Learn three things you need to know about nonprofit name changes.

Considering a Nonprofit Name Change? 3 Things to Know

Is it time for a name change? There are many reasons why a nonprofit might change its name. Sometimes organizations undergo rebrands to improve their nonprofit marketing strategy. For others, they may have outgrown the previous name and need to update it to fit with a changing mission statement. 

Whatever the reason, name changes can be a benefit to nonprofits dealing with issues like stagnant marketing, confusion from supporters, or generic names.

While a rename is certainly a big change, it follows a logical structure. There are about six steps in the name-changing process, and it’s easy to break each one into bite-sized pieces. This guide will review the three top things to know about a name change:

Whether you want a full rebrand or just a simple name change, the impact of updating your nonprofit’s name could be huge. Ready to learn more? Let’s get started.

Learn how the Google Ad Grant can help you promote your nonprofit's new name. Get a free consultation with Getting Attention's marketing experts.

1. Can a nonprofit change its name?

Yes, nonprofits can change their names. There are no formal requirements needed to start the name change process, but there are set procedures to follow.

First, check your internal requirements. Most nonprofits have a standard procedure for name changes laid out in their bylaws.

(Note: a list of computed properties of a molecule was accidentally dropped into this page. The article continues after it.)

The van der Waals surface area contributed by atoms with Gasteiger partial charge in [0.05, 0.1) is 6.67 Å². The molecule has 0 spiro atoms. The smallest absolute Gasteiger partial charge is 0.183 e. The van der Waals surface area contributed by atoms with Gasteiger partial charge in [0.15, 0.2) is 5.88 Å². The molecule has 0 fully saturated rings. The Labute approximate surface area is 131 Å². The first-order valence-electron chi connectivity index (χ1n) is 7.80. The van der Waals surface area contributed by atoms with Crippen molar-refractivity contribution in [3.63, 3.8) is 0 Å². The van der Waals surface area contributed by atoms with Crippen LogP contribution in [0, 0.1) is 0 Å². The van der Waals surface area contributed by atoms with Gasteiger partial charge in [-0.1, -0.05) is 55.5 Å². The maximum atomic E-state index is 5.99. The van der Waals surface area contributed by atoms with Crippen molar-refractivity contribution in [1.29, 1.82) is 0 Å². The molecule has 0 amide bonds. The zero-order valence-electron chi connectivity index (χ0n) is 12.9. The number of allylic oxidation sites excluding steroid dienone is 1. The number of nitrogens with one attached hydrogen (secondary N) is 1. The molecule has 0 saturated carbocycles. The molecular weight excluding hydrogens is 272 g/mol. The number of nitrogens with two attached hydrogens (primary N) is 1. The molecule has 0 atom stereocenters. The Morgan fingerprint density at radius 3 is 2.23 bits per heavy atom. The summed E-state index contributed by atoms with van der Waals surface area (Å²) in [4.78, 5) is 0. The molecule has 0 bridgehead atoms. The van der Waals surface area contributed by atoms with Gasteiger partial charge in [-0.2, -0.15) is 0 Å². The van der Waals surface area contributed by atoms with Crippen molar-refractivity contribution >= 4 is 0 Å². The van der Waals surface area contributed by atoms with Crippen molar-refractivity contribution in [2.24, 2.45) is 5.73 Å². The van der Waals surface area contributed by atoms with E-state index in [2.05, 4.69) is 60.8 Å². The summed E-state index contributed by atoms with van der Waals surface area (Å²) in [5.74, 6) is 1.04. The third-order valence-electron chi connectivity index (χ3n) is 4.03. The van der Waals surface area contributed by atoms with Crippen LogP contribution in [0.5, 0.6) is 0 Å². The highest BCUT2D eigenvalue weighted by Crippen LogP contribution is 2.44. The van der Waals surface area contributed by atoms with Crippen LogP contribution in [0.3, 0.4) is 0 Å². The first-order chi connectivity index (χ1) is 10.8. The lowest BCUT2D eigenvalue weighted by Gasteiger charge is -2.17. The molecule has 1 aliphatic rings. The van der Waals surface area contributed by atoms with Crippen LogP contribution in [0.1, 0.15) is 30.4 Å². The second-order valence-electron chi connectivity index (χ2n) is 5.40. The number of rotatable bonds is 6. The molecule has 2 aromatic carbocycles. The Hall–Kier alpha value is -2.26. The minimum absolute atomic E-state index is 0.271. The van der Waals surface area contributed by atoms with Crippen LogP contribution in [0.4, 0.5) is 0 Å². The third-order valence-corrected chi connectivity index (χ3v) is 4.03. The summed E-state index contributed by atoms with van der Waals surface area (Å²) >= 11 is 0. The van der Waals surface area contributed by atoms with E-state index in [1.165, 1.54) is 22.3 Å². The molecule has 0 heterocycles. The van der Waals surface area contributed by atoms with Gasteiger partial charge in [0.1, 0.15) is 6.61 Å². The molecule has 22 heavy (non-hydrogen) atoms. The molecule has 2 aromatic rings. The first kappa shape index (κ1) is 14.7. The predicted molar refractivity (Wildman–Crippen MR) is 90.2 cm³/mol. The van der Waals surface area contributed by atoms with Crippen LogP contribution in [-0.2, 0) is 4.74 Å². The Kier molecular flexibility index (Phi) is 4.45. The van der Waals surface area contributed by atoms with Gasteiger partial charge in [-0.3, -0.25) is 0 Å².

Beyond that, every U.S.-based nonprofit must report the name change to both the state in which the nonprofit operates and the IRS. Reporting procedures are different depending on what type of organization your nonprofit is. Incorporated organizations, trusts, and unincorporated associations all have different requirements. 

While most nonprofits are incorporated, we’ll cover the requirements for each organization type later in this guide just in case you fall under a different classification.

2. Why would a nonprofit change its name?

Changing your nonprofit’s name requires time and energy, so think through your reasoning carefully before starting the process. 

Here are a few instances where a name change may be right for your nonprofit:

Your nonprofit may need to change its name for the following reasons listed below.

Total Rebranding

Rebrands are often used to revamp an organization’s personality or voice. These typically involve changing the overall branding by introducing a new color scheme, logo, slogan, brand voice, and of course, name. 

Rebrands happen for several reasons. Your current branding may appear clumsy or outdated, and a rebrand can bring its branding strategy up-to-date. Rebranding can be an opportunity to make your public image more cohesive and strengthen marketing efforts.

Disconnect Between Name and Mission